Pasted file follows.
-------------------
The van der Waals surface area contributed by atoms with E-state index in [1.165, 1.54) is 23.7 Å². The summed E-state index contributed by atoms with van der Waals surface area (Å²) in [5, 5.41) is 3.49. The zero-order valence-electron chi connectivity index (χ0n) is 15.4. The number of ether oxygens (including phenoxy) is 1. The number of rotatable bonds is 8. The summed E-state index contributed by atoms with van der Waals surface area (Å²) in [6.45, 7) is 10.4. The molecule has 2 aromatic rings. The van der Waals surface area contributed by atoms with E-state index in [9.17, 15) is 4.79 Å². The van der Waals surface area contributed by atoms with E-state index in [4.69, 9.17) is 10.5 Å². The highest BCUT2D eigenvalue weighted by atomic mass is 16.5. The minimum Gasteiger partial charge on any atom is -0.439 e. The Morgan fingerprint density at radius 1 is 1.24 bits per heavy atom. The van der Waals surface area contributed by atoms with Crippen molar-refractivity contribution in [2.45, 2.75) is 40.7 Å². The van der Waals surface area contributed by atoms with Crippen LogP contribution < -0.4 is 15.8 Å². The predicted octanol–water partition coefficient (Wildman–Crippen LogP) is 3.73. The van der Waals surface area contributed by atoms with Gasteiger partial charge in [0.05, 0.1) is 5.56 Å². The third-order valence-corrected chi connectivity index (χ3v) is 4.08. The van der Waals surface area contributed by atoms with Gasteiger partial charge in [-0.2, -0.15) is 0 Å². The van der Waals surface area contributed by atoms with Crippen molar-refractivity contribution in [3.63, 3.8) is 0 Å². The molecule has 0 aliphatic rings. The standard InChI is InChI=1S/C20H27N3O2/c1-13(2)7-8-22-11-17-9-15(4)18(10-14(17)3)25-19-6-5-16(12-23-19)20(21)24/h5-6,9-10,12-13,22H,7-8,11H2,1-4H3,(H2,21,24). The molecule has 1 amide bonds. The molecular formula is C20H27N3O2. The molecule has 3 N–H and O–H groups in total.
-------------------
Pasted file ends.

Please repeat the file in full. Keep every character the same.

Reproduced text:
The van der Waals surface area contributed by atoms with E-state index in [1.165, 1.54) is 23.7 Å². The summed E-state index contributed by atoms with van der Waals surface area (Å²) in [5, 5.41) is 3.49. The zero-order valence-electron chi connectivity index (χ0n) is 15.4. The number of ether oxygens (including phenoxy) is 1. The number of rotatable bonds is 8. The summed E-state index contributed by atoms with van der Waals surface area (Å²) in [6.45, 7) is 10.4. The molecule has 2 aromatic rings. The van der Waals surface area contributed by atoms with E-state index in [9.17, 15) is 4.79 Å². The van der Waals surface area contributed by atoms with E-state index in [4.69, 9.17) is 10.5 Å². The highest BCUT2D eigenvalue weighted by atomic mass is 16.5. The minimum Gasteiger partial charge on any atom is -0.439 e. The Morgan fingerprint density at radius 1 is 1.24 bits per heavy atom. The van der Waals surface area contributed by atoms with Crippen molar-refractivity contribution in [2.45, 2.75) is 40.7 Å². The van der Waals surface area contributed by atoms with Crippen LogP contribution < -0.4 is 15.8 Å². The predicted octanol–water partition coefficient (Wildman–Crippen LogP) is 3.73. The van der Waals surface area contributed by atoms with Gasteiger partial charge in [0.05, 0.1) is 5.56 Å². The third-order valence-corrected chi connectivity index (χ3v) is 4.08. The van der Waals surface area contributed by atoms with Gasteiger partial charge in [-0.2, -0.15) is 0 Å². The van der Waals surface area contributed by atoms with Crippen molar-refractivity contribution in [3.63, 3.8) is 0 Å². The molecule has 0 aliphatic rings. The standard InChI is InChI=1S/C20H27N3O2/c1-13(2)7-8-22-11-17-9-15(4)18(10-14(17)3)25-19-6-5-16(12-23-19)20(21)24/h5-6,9-10,12-13,22H,7-8,11H2,1-4H3,(H2,21,24). The molecule has 1 amide bonds. The molecular formula is C20H27N3O2. The molecule has 3 N–H and O–H groups in total.